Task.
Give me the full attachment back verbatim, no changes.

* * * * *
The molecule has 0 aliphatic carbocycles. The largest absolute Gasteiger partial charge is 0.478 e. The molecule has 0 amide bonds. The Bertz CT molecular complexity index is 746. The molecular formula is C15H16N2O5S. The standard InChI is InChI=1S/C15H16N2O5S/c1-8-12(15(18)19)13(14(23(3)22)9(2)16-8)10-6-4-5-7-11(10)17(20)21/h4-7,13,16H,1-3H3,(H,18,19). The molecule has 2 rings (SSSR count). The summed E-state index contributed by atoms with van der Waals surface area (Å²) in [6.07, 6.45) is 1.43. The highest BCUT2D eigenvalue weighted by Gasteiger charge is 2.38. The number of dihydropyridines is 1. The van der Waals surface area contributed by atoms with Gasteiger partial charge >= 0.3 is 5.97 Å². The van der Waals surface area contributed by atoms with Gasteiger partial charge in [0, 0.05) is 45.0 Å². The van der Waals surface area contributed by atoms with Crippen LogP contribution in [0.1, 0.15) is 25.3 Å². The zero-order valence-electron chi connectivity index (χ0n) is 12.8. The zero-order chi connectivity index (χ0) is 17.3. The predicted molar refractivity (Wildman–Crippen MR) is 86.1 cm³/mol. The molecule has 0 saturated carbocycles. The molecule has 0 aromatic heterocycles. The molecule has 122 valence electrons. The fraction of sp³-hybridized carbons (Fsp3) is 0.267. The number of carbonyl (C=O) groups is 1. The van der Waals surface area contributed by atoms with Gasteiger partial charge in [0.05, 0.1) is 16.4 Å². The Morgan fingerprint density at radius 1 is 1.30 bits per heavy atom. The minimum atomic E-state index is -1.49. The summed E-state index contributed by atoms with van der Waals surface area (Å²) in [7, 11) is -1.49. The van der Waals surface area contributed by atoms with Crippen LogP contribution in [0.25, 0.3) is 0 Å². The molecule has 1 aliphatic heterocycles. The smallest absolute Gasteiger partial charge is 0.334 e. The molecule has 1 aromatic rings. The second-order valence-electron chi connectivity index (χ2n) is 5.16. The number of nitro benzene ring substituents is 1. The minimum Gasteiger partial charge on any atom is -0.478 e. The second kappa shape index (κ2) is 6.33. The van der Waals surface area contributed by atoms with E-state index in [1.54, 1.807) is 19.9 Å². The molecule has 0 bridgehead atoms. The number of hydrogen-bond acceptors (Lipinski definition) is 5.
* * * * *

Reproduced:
The molecule has 0 aliphatic carbocycles. The largest absolute Gasteiger partial charge is 0.478 e. The molecule has 0 amide bonds. The Bertz CT molecular complexity index is 746. The molecular formula is C15H16N2O5S. The standard InChI is InChI=1S/C15H16N2O5S/c1-8-12(15(18)19)13(14(23(3)22)9(2)16-8)10-6-4-5-7-11(10)17(20)21/h4-7,13,16H,1-3H3,(H,18,19). The molecule has 2 rings (SSSR count). The summed E-state index contributed by atoms with van der Waals surface area (Å²) in [6.07, 6.45) is 1.43. The highest BCUT2D eigenvalue weighted by Gasteiger charge is 2.38. The number of dihydropyridines is 1. The van der Waals surface area contributed by atoms with Gasteiger partial charge >= 0.3 is 5.97 Å². The van der Waals surface area contributed by atoms with Gasteiger partial charge in [0, 0.05) is 45.0 Å². The van der Waals surface area contributed by atoms with Crippen LogP contribution in [0.1, 0.15) is 25.3 Å². The zero-order valence-electron chi connectivity index (χ0n) is 12.8. The zero-order chi connectivity index (χ0) is 17.3. The predicted molar refractivity (Wildman–Crippen MR) is 86.1 cm³/mol. The molecule has 0 saturated carbocycles. The molecule has 0 aromatic heterocycles. The molecule has 122 valence electrons. The fraction of sp³-hybridized carbons (Fsp3) is 0.267. The number of carbonyl (C=O) groups is 1. The van der Waals surface area contributed by atoms with Gasteiger partial charge in [0.05, 0.1) is 16.4 Å². The Morgan fingerprint density at radius 1 is 1.30 bits per heavy atom. The minimum atomic E-state index is -1.49. The summed E-state index contributed by atoms with van der Waals surface area (Å²) in [7, 11) is -1.49. The van der Waals surface area contributed by atoms with Crippen LogP contribution in [0.25, 0.3) is 0 Å². The molecule has 1 aliphatic heterocycles. The smallest absolute Gasteiger partial charge is 0.334 e. The molecule has 1 aromatic rings. The second-order valence-electron chi connectivity index (χ2n) is 5.16. The number of nitro benzene ring substituents is 1. The minimum Gasteiger partial charge on any atom is -0.478 e. The second kappa shape index (κ2) is 6.33. The van der Waals surface area contributed by atoms with E-state index in [1.54, 1.807) is 19.9 Å². The molecule has 0 bridgehead atoms. The number of hydrogen-bond acceptors (Lipinski definition) is 5.